By Troy Stangarone
When most fans of Major League Baseball (MLB) think of players from the Pacific Rim, players imported from Japan’s professional league tend to come to mind. Whether it be Ichiro or for a period Dice “K” Matsuzaka, there have been a string of high profile players coming from Japan to the United States. That perception may be about to change. While more Japanese professionals have played in the major leagues, players from Korea are increasingly making their mark in MLB as well.
Because of the thriving professional leagues in Korea and Japan, a posting system remains in place that limits the flow of talent to the majors from Korea and Japan relative to what the overall level of talent in either country would warrant than in comparison from Latin America. This has begun to change somewhat in the last decade or so thanks in part to the success of players such as Ichiro and more recently to Koreans such as Choo Shin-soo with the Rangers and Ryu Hyun-jin with the Dodgers.
In the case of Korea, this all began with Park Chan-ho. Park became the first Korean to play in the major leagues when he briefly made his debut with the Los Angeles Dodgers in 1994, but would go on to become a star once he had established himself in the majors by 1996. Park’s success helped to pave the way for other players from Korea to come to the United States, with a peak of 8 Koreans playing in the majors in 2005.
While the number of Koreans playing in MLB tailed off after 2005, the 2016 season has seen a resurgence in Koreans playing in the majors. Five Korean-born players have already made their debut this season and the number of Korean-born players on MLB rosters is again at an all-time high of eight. However, if prospects such as Lee Hak-ju of the San Francisco Giants make their debut this season, 2016 could represent a high-water mark for Koreans in Major League Baseball.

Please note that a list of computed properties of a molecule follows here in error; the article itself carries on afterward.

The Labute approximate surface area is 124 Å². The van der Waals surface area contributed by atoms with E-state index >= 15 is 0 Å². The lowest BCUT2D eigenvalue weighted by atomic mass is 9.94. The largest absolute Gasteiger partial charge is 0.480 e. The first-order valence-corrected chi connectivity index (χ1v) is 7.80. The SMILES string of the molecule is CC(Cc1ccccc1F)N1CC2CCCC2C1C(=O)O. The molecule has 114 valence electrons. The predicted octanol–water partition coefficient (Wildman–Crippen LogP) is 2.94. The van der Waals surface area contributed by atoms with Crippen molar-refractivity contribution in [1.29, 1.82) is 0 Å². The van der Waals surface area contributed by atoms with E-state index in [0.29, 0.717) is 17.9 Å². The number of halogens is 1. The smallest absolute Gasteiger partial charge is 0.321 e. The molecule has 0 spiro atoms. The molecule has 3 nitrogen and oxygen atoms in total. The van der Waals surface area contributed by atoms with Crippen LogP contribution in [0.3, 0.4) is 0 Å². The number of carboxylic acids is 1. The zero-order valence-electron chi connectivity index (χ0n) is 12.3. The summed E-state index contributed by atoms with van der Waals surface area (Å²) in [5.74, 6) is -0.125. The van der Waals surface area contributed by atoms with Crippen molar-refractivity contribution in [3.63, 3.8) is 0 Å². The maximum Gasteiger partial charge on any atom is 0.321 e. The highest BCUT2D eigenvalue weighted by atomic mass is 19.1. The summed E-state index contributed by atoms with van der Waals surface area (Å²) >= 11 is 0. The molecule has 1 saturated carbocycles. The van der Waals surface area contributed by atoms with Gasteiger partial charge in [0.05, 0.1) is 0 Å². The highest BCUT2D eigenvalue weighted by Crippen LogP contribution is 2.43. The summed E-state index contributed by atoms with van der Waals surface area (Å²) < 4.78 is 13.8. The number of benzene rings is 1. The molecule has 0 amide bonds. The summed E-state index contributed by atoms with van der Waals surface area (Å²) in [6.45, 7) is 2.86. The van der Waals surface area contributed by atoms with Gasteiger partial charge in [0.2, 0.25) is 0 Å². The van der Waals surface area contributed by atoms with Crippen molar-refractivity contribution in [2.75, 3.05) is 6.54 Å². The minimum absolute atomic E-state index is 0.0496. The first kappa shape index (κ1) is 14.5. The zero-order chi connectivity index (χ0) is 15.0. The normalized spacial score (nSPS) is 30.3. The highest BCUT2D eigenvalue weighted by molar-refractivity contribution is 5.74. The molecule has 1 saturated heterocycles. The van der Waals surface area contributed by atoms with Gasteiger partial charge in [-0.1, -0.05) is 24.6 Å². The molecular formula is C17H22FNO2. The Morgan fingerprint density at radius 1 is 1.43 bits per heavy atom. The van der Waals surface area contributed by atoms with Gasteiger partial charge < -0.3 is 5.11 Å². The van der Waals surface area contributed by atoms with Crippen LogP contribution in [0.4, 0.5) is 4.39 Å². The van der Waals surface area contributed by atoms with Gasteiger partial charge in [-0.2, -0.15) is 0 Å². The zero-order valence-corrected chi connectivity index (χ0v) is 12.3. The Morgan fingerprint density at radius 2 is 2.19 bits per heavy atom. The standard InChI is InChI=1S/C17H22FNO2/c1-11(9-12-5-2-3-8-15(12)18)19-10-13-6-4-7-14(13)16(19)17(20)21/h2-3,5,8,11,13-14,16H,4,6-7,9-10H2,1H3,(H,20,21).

The following is a brief look at the five Korean-born players to have made their debut this season in the majors:
The Minnesota Twins signed Park Byung-ho as a free agent after he was posted for transfer by his current team in the Korean Baseball Organization (KBO), the Nexen Heroes. Park brings tremendous power to the Twins lineup, as demonstrated by his stellar numbers in the last few seasons in the KBO. Since becoming a full-time player in the KBO in 2012, Park has averaged 43 home runs a season, including the last two seasons when he hit 52 and 53 home runs respectively. His power should show in the majors and through his first 12 games he has 4 home runs, but the question with Park will be if he can make sufficient contact. In his last two season in Korea he struck out 30 percent of the time, but still managed to hit over .300. In the early going this year the strikeouts are comparable to Korea, but his average is only .233 in the early going. If Park can find a way to hit in the .260-.270 range he could be a true force in MLB.